I have been receiving a great deal of requests for a tutorial on how I did the weathering on my Wild Lands table. Here’s a quick rundown:
I painted this terrain set using inks primarily. They are perfect for painting MDF terrain for two reasons; first, they go through an airbrush with no need for dilution. Second, the MDF is porous and absorbs the paint/ink cutting drying time.
Daller Rowney – Burnt Umber 223
Liquitex Ink – Carbon Black
Citadel (GW) – Mournfang Brown
Vallejo Game Color – Hot Orange 72009
Vallejo Model Color – Light Orange 70911
Vallejo Surface Primer – Gray
I currently don’t have any new terrain pieces prepped for painting so I’m using a cast of the dice box I made for my Necrons a few years ago. It was sitting around and looked like it would make a pretty cool cistern for my table.
Step I – The box was primed gray. Since the cup is made out of resin it lacks the nice quick drying quality of MDF, I used a hairdryer to speed up the process. In fact I did the same thing with the MDF terrain. Really helps to keep stuff rolling.
Step II – All the cracks & crevices were airbrushed in black. It looks heavy at the start but once you start weathering you’ll be glad for it.
Step III – I took a piece of egg foam I had sitting around and cut it into pieces about 1 by 1.5 inches wide. Then, using my fingers I pulled plugs out of the flat side to make the surface uneven. It’s important to pull the edges as you don’t want a ‘square’ sides on the sponge. I like using the egg foam for this process as the ridged side have little finger holds.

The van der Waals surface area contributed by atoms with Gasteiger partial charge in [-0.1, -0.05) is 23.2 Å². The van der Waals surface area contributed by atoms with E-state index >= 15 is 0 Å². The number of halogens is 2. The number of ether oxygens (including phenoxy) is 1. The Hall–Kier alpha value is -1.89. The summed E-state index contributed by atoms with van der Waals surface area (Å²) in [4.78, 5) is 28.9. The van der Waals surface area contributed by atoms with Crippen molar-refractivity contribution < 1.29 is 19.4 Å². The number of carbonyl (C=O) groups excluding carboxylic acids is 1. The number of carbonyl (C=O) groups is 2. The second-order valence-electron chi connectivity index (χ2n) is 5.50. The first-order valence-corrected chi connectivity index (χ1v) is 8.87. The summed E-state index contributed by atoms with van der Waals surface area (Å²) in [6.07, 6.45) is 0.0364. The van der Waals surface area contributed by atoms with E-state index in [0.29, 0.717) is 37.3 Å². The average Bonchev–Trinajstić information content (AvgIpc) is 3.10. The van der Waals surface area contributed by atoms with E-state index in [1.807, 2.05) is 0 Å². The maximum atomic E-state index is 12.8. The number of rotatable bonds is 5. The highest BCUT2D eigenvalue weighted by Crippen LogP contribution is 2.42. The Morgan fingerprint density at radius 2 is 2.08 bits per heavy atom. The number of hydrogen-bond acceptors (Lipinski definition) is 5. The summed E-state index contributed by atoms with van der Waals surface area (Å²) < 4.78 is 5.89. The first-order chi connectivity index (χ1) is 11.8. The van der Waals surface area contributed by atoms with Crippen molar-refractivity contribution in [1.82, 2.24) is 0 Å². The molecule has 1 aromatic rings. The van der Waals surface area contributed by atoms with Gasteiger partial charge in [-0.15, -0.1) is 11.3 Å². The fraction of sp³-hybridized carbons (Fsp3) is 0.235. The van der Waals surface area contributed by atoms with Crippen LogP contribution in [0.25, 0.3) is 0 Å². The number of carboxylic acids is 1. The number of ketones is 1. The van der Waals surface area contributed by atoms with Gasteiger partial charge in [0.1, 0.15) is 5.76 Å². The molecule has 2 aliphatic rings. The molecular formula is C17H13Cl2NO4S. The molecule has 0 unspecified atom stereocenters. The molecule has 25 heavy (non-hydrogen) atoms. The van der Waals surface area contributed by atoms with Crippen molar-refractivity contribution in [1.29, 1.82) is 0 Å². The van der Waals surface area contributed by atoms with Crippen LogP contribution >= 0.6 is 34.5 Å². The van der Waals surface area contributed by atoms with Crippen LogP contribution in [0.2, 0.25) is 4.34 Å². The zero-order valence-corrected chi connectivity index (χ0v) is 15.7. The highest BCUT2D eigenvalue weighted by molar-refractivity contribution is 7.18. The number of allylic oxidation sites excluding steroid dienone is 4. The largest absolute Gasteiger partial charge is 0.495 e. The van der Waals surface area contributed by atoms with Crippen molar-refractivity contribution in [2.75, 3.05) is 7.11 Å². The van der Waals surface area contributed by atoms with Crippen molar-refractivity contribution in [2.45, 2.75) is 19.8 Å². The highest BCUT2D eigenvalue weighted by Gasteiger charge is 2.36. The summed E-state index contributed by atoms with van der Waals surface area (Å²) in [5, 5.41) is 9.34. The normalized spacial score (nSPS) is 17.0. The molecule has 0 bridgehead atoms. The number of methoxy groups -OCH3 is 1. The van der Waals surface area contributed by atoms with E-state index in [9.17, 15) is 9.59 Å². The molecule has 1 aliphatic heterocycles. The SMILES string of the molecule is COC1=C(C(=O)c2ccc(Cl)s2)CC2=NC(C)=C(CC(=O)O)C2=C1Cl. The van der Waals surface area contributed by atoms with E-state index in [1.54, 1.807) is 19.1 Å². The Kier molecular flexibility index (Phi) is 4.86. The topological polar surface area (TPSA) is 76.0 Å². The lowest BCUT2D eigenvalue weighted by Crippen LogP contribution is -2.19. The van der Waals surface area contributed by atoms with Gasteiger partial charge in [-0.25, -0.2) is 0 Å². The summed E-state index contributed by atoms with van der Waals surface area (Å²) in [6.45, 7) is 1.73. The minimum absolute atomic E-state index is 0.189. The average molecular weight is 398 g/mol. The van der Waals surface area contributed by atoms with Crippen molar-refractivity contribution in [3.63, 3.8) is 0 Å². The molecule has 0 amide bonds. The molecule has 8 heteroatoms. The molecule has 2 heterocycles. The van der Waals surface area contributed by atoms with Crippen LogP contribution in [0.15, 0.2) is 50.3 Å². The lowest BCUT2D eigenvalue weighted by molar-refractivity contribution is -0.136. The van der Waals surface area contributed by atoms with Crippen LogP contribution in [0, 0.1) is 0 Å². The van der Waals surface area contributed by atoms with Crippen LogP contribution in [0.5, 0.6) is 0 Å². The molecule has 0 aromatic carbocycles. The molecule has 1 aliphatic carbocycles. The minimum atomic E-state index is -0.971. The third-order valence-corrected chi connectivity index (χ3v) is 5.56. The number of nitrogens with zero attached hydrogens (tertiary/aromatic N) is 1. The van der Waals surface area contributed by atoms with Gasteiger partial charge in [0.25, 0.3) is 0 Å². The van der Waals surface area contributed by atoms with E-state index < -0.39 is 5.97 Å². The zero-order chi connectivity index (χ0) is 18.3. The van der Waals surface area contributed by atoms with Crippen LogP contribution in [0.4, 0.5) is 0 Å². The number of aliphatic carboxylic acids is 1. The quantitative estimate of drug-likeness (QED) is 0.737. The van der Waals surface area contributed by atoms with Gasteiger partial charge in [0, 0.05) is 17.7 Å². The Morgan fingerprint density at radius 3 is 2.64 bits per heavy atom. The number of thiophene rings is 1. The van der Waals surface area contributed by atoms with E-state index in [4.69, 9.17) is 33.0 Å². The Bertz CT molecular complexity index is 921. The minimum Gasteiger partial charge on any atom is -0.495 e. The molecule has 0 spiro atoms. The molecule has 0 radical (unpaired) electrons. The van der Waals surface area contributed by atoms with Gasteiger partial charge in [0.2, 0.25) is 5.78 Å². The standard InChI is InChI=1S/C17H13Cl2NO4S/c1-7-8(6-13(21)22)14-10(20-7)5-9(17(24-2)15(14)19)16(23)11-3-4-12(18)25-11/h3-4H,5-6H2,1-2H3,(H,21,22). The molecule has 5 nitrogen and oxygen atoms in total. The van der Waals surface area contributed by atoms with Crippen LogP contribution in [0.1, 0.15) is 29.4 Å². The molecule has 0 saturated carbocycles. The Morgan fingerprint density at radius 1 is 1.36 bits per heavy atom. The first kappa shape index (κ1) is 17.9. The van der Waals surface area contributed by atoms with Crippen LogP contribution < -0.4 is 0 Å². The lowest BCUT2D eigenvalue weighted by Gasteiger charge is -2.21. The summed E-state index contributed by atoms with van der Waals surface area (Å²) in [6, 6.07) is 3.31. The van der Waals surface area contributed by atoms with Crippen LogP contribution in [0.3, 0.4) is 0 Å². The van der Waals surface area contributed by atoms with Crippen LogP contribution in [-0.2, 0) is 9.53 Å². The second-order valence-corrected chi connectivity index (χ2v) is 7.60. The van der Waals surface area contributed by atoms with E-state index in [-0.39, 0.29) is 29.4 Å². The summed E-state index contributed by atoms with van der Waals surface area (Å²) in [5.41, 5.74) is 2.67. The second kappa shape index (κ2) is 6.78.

Step IV – Break out the burnt umber. I used condiment cups for this but a palate is fine. Dip the textured end in the ink and place a few practice dabs on your palate to get full coverage on the sponge. These practice dabs also help to control the amount of ink on the sponge as it can be heavier then you expect and you don’t want to make any mistakes on your piece.
Step V – Lightly dab the surface you want weathered. I turn the sponge around to add to the randomness of the ‘splatter’ look. As this surface is not porous, I had to use the hairdryer between panels. I decided to go with a heavy rust/corrosion look on the cup. I went lighter on the buildings.
After the large panels were done I noticed I had a great deal of ‘white space’ along the edges. I ripped up a smaller sponge and used that to get ink in the corners/edges as that’s where rust would accumulate first. The smaller sponge was also used to color the rest of the box and to create some areas where the ink is applied heavily. These heavy splotches are needed for the next step.
Step VI – Rip up an new small piece of sponge. You can also wash the smaller piece you made for the umber phase. Using the Mournfang Brown, add new splotch patches over the umber. You want to aim to cover the areas (not completely) where the umber was heavy as these spaces will represent your rust areas.
Step VII – These last steps go fast. Repeat the process you used for Step VI but this time using the Hot Orange followed by the Light Orange. Cover the brown with patches of orange but again not completely. You want the previous color to show underneath. The key to this phase is to go easy. Less is more.
And that’s it! I painted the rest of the cup with some glow effects and called it a day. The weathering process took about 10-15 minutes to complete and 20-25 minutes for the whole paint job. You’ll kick yourself at how easy this is to do in the end. Feel free to shoot me any questions.
Shawn G. (SoI)